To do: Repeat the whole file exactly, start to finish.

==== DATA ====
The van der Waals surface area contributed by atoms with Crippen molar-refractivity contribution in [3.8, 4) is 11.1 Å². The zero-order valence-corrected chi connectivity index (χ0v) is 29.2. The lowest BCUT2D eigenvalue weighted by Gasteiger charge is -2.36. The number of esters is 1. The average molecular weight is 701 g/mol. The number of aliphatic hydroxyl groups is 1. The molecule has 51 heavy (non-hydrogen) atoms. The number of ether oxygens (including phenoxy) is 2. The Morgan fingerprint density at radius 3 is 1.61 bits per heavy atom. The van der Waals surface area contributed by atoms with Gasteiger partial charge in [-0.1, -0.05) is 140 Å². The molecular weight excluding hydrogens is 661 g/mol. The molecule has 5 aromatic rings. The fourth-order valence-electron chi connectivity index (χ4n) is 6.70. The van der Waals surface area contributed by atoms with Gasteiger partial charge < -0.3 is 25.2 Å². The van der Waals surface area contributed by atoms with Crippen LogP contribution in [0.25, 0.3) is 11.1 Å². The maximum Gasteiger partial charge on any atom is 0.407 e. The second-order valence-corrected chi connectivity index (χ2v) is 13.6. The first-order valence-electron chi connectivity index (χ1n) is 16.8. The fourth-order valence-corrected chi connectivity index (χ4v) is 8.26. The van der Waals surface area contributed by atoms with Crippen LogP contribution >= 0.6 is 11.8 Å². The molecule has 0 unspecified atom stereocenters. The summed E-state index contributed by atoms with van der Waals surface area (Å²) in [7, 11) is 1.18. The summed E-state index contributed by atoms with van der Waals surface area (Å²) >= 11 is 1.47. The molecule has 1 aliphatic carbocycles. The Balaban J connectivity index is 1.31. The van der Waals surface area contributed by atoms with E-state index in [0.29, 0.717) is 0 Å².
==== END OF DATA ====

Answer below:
The van der Waals surface area contributed by atoms with Crippen molar-refractivity contribution in [3.8, 4) is 11.1 Å². The zero-order valence-corrected chi connectivity index (χ0v) is 29.2. The lowest BCUT2D eigenvalue weighted by Gasteiger charge is -2.36. The number of esters is 1. The average molecular weight is 701 g/mol. The number of aliphatic hydroxyl groups is 1. The molecule has 51 heavy (non-hydrogen) atoms. The number of ether oxygens (including phenoxy) is 2. The Morgan fingerprint density at radius 3 is 1.61 bits per heavy atom. The van der Waals surface area contributed by atoms with Gasteiger partial charge in [-0.1, -0.05) is 140 Å². The molecular weight excluding hydrogens is 661 g/mol. The molecule has 5 aromatic rings. The fourth-order valence-electron chi connectivity index (χ4n) is 6.70. The van der Waals surface area contributed by atoms with Gasteiger partial charge < -0.3 is 25.2 Å². The van der Waals surface area contributed by atoms with Crippen LogP contribution in [0.25, 0.3) is 11.1 Å². The maximum Gasteiger partial charge on any atom is 0.407 e. The second-order valence-corrected chi connectivity index (χ2v) is 13.6. The first-order valence-electron chi connectivity index (χ1n) is 16.8. The fourth-order valence-corrected chi connectivity index (χ4v) is 8.26. The van der Waals surface area contributed by atoms with Crippen LogP contribution >= 0.6 is 11.8 Å². The molecule has 0 unspecified atom stereocenters. The summed E-state index contributed by atoms with van der Waals surface area (Å²) in [7, 11) is 1.18. The summed E-state index contributed by atoms with van der Waals surface area (Å²) >= 11 is 1.47. The molecule has 1 aliphatic carbocycles. The Balaban J connectivity index is 1.31. The van der Waals surface area contributed by atoms with E-state index in [0.29, 0.717) is 0 Å².